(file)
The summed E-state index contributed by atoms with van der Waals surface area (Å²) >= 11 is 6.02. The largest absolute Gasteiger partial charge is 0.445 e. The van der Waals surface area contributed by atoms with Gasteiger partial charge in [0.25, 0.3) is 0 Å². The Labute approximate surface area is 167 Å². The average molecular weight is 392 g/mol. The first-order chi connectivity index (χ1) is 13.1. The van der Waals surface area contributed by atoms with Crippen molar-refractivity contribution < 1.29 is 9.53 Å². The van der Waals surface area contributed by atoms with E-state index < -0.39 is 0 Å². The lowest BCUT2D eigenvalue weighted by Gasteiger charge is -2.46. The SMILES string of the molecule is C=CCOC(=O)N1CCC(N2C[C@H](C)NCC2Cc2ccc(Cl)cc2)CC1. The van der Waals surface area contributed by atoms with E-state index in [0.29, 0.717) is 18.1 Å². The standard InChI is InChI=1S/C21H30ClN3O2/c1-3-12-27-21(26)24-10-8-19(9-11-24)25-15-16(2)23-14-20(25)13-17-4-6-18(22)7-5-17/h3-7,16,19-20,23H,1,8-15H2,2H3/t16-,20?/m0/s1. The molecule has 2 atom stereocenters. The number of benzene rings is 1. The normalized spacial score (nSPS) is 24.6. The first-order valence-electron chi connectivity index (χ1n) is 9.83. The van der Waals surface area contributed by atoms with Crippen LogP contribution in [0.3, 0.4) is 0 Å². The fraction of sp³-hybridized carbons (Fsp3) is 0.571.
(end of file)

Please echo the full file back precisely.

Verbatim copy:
The summed E-state index contributed by atoms with van der Waals surface area (Å²) >= 11 is 6.02. The largest absolute Gasteiger partial charge is 0.445 e. The van der Waals surface area contributed by atoms with Gasteiger partial charge in [0.25, 0.3) is 0 Å². The Labute approximate surface area is 167 Å². The average molecular weight is 392 g/mol. The first-order chi connectivity index (χ1) is 13.1. The van der Waals surface area contributed by atoms with Crippen molar-refractivity contribution < 1.29 is 9.53 Å². The van der Waals surface area contributed by atoms with E-state index < -0.39 is 0 Å². The lowest BCUT2D eigenvalue weighted by Gasteiger charge is -2.46. The SMILES string of the molecule is C=CCOC(=O)N1CCC(N2C[C@H](C)NCC2Cc2ccc(Cl)cc2)CC1. The van der Waals surface area contributed by atoms with E-state index in [0.29, 0.717) is 18.1 Å². The standard InChI is InChI=1S/C21H30ClN3O2/c1-3-12-27-21(26)24-10-8-19(9-11-24)25-15-16(2)23-14-20(25)13-17-4-6-18(22)7-5-17/h3-7,16,19-20,23H,1,8-15H2,2H3/t16-,20?/m0/s1. The molecule has 2 atom stereocenters. The number of benzene rings is 1. The normalized spacial score (nSPS) is 24.6. The first-order valence-electron chi connectivity index (χ1n) is 9.83. The van der Waals surface area contributed by atoms with Crippen LogP contribution in [0.3, 0.4) is 0 Å². The fraction of sp³-hybridized carbons (Fsp3) is 0.571.